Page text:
A lot of resources are being invested in the intentional tuition of “skills for jobs” and “careers”. Perhaps we need to consider a casual approach to career education, advice and guidance.
It was a recent visit to a film studio tour dedicated to a successful movie franchise that got me thinking about how this would make such a great careers day. Walking around between the sections of the studio, each dedicated to different aspects of movie-making: the props, artwork, design, mechanics. The distinction between visual effects (the ones done on a computer) and special effects (where things actually get blown up) and the amount of talent, skill and capability that goes into entertaining us humans.
It only takes about 10 minutes of sitting through the credits at the end of pretty much any blockbuster movie to learn that the entertainment industry has so many amazing opportunities for jobs and crafts that are nowhere near consideration for kids and teenagers these days.
Seize an opportunity to teach without teaching
This time of year, as the school year draws to a close and teachers up and down the country are looking for things to do with kids who are through with learning for the year, go out and about exploring.
A tour such as this, which offers a day full of movie-making magic, also offers an opportunity to explore careers by stealth: show kids and teenagers that being part of the magic extends beyond the work down around the cameras.
Movie sets and theme parks need scientists of different guises, engineers, architects, artists of all sorts: draughts people, painters, sculptures, make-up artists, prop makers. Heck – they all need caterers, plumbers, electricians and accountants too.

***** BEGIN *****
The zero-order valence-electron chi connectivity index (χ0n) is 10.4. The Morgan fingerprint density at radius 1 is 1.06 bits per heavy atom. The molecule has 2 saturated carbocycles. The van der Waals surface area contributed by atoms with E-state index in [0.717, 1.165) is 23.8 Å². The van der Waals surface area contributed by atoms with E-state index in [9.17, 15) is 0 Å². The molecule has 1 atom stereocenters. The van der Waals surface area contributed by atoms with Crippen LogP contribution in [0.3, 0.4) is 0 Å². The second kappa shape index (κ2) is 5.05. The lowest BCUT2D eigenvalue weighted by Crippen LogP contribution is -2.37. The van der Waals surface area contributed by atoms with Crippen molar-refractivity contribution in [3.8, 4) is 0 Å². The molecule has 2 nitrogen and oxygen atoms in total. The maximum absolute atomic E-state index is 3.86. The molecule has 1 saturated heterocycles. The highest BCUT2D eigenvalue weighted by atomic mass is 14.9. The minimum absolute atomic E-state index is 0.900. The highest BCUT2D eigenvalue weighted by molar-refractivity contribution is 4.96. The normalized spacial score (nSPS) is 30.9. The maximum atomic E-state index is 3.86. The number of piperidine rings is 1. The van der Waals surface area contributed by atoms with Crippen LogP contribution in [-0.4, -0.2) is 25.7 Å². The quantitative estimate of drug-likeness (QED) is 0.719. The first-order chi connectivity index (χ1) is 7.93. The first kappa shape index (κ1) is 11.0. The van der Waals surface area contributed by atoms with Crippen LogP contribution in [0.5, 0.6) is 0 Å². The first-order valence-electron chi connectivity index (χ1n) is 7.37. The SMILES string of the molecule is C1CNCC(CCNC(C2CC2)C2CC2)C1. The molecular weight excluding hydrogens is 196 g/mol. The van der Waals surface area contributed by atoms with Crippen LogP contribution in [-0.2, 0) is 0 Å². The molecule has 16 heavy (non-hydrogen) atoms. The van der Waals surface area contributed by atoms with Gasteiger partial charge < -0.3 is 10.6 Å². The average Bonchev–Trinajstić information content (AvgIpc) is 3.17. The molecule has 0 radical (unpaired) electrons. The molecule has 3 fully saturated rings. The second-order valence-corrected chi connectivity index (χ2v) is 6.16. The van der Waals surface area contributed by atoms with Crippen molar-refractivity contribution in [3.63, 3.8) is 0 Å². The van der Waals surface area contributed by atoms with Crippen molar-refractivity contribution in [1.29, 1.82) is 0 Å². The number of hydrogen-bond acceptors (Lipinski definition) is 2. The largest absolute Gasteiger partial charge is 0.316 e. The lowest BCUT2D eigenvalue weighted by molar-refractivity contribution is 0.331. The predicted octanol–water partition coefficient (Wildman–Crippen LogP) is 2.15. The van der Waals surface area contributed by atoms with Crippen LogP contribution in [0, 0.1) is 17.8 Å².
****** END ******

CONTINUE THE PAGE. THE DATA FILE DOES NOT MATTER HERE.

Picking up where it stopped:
By exploring the fact that “ordinary” jobs can be used in “extraordinary” context not only opens their mind to existing opportunities within the “extraordinary”, but will probably plant the seed in the minds of the more entrepreneurial ones to create new “extraordinary” contexts for “ordinary” jobs.
Sowing the seeds of STEM
To be even bolder, using the settings of entertainment production can plant more seeds for STEM subjects: no longer are engineers confined to the spaces of designing dull stuff, no matter how useful or important.
Here is an opportunity to be a glamorous engineer: design animatronic bits and bobs that move and make noises and are often just as big a star as the people in the movie. Or you can be a work with glitzy Chemistry, calculating what components go in where to make a car explosion look just the way the director wants it. How about dazzling safety advisor (with a background in Physics and Maths) that helps make sure that when your favourite movie star is plunged from the ceiling of the set, their fall is secured by the right cables in the right places?
Using opportunities like these can turning them around can open up the eyes of children to opportunities they are not even aware of. After all, isn’t that what education is all about?
Want to learn about other ways to do career education by stealth? Contact us.
Do you agree? Do you disagree? Comment below!